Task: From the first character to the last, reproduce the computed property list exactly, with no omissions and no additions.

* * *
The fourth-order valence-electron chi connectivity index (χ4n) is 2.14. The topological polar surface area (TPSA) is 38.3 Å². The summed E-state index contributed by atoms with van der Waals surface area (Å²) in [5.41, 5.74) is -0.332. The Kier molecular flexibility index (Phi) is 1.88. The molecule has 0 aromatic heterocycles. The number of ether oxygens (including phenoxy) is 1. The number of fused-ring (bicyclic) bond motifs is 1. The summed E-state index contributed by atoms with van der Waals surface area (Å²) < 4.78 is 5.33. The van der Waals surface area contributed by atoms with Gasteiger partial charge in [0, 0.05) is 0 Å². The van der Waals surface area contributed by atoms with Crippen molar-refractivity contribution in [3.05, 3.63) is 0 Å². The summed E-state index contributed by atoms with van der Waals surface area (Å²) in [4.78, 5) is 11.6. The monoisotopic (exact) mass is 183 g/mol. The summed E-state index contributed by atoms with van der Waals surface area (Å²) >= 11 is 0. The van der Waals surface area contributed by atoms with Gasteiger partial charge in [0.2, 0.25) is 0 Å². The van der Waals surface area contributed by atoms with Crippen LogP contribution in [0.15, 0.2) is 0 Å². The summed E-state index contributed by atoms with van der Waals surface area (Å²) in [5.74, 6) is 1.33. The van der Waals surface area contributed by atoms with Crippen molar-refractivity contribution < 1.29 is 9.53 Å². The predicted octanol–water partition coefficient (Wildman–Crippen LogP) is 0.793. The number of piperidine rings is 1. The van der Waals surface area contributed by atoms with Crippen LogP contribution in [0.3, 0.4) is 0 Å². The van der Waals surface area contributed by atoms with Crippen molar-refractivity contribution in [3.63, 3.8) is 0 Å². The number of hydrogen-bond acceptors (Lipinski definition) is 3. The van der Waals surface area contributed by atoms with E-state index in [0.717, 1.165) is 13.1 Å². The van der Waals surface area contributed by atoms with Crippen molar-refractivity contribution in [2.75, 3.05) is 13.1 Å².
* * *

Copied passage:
The fourth-order valence-electron chi connectivity index (χ4n) is 2.14. The topological polar surface area (TPSA) is 38.3 Å². The summed E-state index contributed by atoms with van der Waals surface area (Å²) in [5.41, 5.74) is -0.332. The Kier molecular flexibility index (Phi) is 1.88. The molecule has 0 aromatic heterocycles. The number of ether oxygens (including phenoxy) is 1. The number of fused-ring (bicyclic) bond motifs is 1. The summed E-state index contributed by atoms with van der Waals surface area (Å²) < 4.78 is 5.33. The van der Waals surface area contributed by atoms with Gasteiger partial charge in [0, 0.05) is 0 Å². The van der Waals surface area contributed by atoms with Crippen molar-refractivity contribution in [3.05, 3.63) is 0 Å². The summed E-state index contributed by atoms with van der Waals surface area (Å²) in [4.78, 5) is 11.6. The monoisotopic (exact) mass is 183 g/mol. The summed E-state index contributed by atoms with van der Waals surface area (Å²) >= 11 is 0. The van der Waals surface area contributed by atoms with Gasteiger partial charge in [0.2, 0.25) is 0 Å². The van der Waals surface area contributed by atoms with Crippen LogP contribution in [0.15, 0.2) is 0 Å². The summed E-state index contributed by atoms with van der Waals surface area (Å²) in [5.74, 6) is 1.33. The van der Waals surface area contributed by atoms with Crippen molar-refractivity contribution < 1.29 is 9.53 Å². The predicted octanol–water partition coefficient (Wildman–Crippen LogP) is 0.793. The number of piperidine rings is 1. The van der Waals surface area contributed by atoms with Crippen LogP contribution in [0.3, 0.4) is 0 Å². The van der Waals surface area contributed by atoms with Crippen molar-refractivity contribution in [3.63, 3.8) is 0 Å². The number of hydrogen-bond acceptors (Lipinski definition) is 3. The van der Waals surface area contributed by atoms with E-state index in [0.717, 1.165) is 13.1 Å². The van der Waals surface area contributed by atoms with Crippen molar-refractivity contribution in [2.75, 3.05) is 13.1 Å².